[Ed. – Getting serious about the issue that won Dems the House in 2018]
When congressional Republicans rebuffed President Trump’s renewed push to repeal and replace the Affordable Care Act (ACA) on April 2, Trump suggested a plan to pursue another repeal vote after his reelection in 2020. …
This continued focus on repealing Obamacare is a huge mistake for the GOP.
Obamacare repeal was deeply unpopular among voters and hurt Republicans in the 2018 midterm elections. Making it a top reelection priority would only bring the losing issue back into the spotlight. Instead, the GOP would be wise to counter the progressive push for Medicare for All with small, incremental reforms.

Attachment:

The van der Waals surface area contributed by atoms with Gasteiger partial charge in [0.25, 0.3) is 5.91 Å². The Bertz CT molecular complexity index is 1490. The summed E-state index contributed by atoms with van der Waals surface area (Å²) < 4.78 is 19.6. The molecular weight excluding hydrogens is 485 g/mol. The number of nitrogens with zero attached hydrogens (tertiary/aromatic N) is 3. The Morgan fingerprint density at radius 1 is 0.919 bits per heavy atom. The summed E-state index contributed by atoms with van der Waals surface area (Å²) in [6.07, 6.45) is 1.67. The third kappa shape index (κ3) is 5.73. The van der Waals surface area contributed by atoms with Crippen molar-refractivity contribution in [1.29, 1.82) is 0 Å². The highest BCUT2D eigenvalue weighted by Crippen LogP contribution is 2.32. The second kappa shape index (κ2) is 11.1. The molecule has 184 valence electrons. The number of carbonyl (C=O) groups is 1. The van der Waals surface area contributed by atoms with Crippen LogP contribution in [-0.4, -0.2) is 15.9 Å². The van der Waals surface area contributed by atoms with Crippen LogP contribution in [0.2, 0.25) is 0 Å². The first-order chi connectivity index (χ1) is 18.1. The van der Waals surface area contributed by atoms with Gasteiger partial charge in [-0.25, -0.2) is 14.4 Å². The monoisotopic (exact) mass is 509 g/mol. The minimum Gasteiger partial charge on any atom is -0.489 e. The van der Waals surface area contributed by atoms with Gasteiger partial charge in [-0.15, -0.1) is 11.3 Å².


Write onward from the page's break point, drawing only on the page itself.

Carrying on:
To begin with, Medicare for All is only superficially popular. According to a Kaiser poll, 56 percent of the public supports and 42 percent are opposed. But when respondents learn about its downsides, support wanes rapidly: Only 37 percent support Medicare for All when told it would eliminate private insurance or raise their taxes, and only 26 percent support it when told it would lead to delays in medical treatment. (It would do all of these things and more.)